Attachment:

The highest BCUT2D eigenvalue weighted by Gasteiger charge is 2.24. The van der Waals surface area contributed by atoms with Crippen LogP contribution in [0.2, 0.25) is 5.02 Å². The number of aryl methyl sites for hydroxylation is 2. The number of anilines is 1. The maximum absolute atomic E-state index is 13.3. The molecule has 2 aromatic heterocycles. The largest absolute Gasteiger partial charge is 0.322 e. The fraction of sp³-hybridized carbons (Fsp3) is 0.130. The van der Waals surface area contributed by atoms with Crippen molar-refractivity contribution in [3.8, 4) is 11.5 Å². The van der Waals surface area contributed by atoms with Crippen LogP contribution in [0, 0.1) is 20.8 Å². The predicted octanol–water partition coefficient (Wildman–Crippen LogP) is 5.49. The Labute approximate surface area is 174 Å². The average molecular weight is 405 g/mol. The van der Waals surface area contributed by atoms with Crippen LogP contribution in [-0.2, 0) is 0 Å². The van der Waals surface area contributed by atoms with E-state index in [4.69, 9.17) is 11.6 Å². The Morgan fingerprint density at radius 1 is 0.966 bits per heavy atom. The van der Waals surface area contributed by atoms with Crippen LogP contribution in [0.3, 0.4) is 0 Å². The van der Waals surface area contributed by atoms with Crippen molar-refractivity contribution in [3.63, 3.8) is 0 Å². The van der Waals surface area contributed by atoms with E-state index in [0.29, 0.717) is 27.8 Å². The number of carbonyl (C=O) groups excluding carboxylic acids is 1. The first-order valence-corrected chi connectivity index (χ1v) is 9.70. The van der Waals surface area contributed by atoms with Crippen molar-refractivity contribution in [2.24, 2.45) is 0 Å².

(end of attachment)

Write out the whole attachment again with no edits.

The highest BCUT2D eigenvalue weighted by Gasteiger charge is 2.24. The van der Waals surface area contributed by atoms with Crippen LogP contribution in [0.2, 0.25) is 5.02 Å². The number of aryl methyl sites for hydroxylation is 2. The number of anilines is 1. The maximum absolute atomic E-state index is 13.3. The molecule has 2 aromatic heterocycles. The largest absolute Gasteiger partial charge is 0.322 e. The fraction of sp³-hybridized carbons (Fsp3) is 0.130. The van der Waals surface area contributed by atoms with Crippen molar-refractivity contribution in [3.8, 4) is 11.5 Å². The van der Waals surface area contributed by atoms with Crippen LogP contribution in [0, 0.1) is 20.8 Å². The predicted octanol–water partition coefficient (Wildman–Crippen LogP) is 5.49. The Labute approximate surface area is 174 Å². The average molecular weight is 405 g/mol. The van der Waals surface area contributed by atoms with Crippen LogP contribution in [-0.2, 0) is 0 Å². The van der Waals surface area contributed by atoms with E-state index in [4.69, 9.17) is 11.6 Å². The Morgan fingerprint density at radius 1 is 0.966 bits per heavy atom. The van der Waals surface area contributed by atoms with Crippen LogP contribution in [0.3, 0.4) is 0 Å². The van der Waals surface area contributed by atoms with Crippen molar-refractivity contribution in [3.63, 3.8) is 0 Å². The van der Waals surface area contributed by atoms with E-state index in [0.29, 0.717) is 27.8 Å². The number of carbonyl (C=O) groups excluding carboxylic acids is 1. The first-order valence-corrected chi connectivity index (χ1v) is 9.70. The van der Waals surface area contributed by atoms with Crippen molar-refractivity contribution in [2.24, 2.45) is 0 Å².